What is the meaning of sex?
Everyone in every time and place is interested in sex. Our own time is obsessed by it. One would think that a society obsessed by sex would understand it very well. But the truth is that obsession drives out understanding. We no longer understand even the common sense of sexuality, the things that were common knowledge in supposedly less enlightened times.
Acclaimed philosopher J. Budziszewski remedies this problem. His wise, gracefully written book about the nature, meaning, and mysteries of sexuality restores lost wisdom, raising and answering such questions as:
- Does sex have to mean anything at all?
- What is the meaning of the sexual powers, of sexual differences, of sexual love, of sexual beauty, of sexual purity?
- Is sexuality “all about sex”?
- Why does sexuality stir up such transcendent longings for something more than sex?
On the Meaning of Sex corrects the most prevalent errors about sex, particularly the errors of the sexual revolution, which by mistaking pleasure for a good in itself has caused untold pain and suffering. In restoring the meaning and purpose of sex, the author reclaims what Dante calls “the intelligence of love.”
“Looking out over the sexual landscape of our time,” Budziszewski writes, “I see a terrain of unutterable sweetness, despoiled by unmentionable pain. Yet who knows? Perhaps it is not too late to redeem the unutterable sweetness. Shall we try to find out?”
What They're Saying...
“Only the brave and the foolish attempt a book about sex, but J. Bud (as we, his faithful readers, refer to him) serenely avoids the usual pitfalls in this lucid and blessedly concise overview. No forced jocularity here, no prissiness, no muddle.”
— Christianity Today
“Charmingly simple and simply charming . . . An elegant, passionate book . . . Setting the book against the prevailing sense of emptiness and meaninglessness of the sexual revolution, Budziszewski aims to protect those coming of age from such destruction. . . . A welcome clarion call to return to a more purposeful and intelligent way of understanding. Recommended.”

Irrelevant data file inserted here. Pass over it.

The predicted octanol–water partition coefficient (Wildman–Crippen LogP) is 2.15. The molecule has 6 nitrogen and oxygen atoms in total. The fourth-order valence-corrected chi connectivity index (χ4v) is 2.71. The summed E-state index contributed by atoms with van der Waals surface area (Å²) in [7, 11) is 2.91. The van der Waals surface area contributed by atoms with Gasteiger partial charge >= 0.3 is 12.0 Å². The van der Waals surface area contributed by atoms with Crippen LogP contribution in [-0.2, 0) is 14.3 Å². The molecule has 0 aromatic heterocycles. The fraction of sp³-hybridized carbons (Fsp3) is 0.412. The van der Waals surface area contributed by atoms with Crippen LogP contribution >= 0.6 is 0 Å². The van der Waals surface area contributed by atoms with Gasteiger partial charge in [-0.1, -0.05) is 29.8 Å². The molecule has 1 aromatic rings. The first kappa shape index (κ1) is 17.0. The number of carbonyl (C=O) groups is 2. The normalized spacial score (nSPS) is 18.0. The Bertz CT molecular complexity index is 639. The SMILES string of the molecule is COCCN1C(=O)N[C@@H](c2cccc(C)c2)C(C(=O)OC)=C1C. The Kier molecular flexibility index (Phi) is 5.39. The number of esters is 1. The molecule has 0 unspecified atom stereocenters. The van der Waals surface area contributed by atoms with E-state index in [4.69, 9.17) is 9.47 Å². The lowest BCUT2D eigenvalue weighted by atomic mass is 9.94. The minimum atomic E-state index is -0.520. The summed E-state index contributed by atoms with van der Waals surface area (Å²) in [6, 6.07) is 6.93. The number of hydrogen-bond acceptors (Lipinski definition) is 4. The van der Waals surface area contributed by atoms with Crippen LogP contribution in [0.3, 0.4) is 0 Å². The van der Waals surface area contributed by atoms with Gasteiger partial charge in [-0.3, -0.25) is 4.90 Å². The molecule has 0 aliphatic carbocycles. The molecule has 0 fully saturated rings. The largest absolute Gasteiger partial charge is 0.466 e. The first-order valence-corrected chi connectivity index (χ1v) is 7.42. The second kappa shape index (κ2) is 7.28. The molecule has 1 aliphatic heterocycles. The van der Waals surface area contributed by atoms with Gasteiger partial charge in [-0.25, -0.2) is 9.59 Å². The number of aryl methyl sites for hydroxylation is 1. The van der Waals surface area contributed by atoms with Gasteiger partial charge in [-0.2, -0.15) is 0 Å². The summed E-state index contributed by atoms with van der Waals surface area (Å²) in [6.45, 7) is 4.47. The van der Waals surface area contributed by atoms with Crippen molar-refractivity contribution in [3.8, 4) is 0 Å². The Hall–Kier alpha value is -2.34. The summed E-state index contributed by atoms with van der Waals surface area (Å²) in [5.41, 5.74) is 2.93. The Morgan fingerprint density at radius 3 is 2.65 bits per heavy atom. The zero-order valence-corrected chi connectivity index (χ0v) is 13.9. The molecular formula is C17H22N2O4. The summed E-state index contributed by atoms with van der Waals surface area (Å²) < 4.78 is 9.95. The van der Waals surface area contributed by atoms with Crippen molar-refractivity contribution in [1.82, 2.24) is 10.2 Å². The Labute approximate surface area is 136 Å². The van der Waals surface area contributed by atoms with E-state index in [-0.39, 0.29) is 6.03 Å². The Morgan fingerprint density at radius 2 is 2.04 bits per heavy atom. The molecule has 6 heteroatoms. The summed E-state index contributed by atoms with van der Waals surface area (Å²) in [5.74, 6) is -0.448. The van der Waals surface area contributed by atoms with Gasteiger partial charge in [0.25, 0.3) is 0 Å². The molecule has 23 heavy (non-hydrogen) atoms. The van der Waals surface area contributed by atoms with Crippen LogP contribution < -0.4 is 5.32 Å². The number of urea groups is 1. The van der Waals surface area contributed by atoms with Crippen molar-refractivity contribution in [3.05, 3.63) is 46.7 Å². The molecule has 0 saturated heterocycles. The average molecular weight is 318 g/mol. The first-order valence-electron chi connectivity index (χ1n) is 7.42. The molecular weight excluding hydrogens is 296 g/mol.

“Budziszewski’s logic is flawless, and he understands that we cannot begin to speak about good and evil, and particularly about sexual good and evil, without acknowledging man’s transcendent end. Pleasure is not to be the law of our being, but rather we can only find our happiness in obedience to that law. On the Meaning of Sex is an eminently readable and powerful testament to that unchanging truth.”
— Anthony Esolen, author of Ten Ways to Destroy the Imagination of Your Child
“In this engaging, illuminating book, Budziszewski applies the skill of a wise professor and the grace of a seasoned writer to a subject too often mired in banality and profanity. Read it and rediscover the mystery, beauty, and grandeur of human sexuality.”
— Colleen Carroll Campbell, host of EWTN’s Faith & Culture
“One needs to recommend this book with a warning: If you do not want to know what sex really is, if you do not want to act with truth in your soul about what is, do not read this book. It will only give you an unsettled soul, which is, indeed, probably what you need. Most of all, you need to read it.”
— James V. Schall, S.J., Georgetown University, author of Another Sort of Learning
“In an era when the very idea of ‘truth’ is under assault, Budziszewski presents a powerful counterargument that is an eloquent defense of human reason—especially needed when we take up such fraught subjects as sex.”
— Jean Bethke Elshtain, author of Sovereignty: God, State, and Self
“I teach a course on ‘Philosophy of Human Sexuality,’ and I must have read fifty to a hundred books on the topic. On the Meaning of Sex is, quite simply, number one, especially for this generation. It is deep yet clear, reverent yet punchy, sound yet relevant, idealistic yet realistic, thoughtful yet exciting. It makes boredom impossible. The style is as beautiful as the content.”
— Peter Kreeft, Boston College, coauthor of Handbook of Christian Apologetics
“In a style of argument reminiscent of C. S. Lewis, Budziszewski articulates the thoughts that so many young men and women begin to discern but seldom develop.“
— Mark Regnerus, author of Forbidden Fruit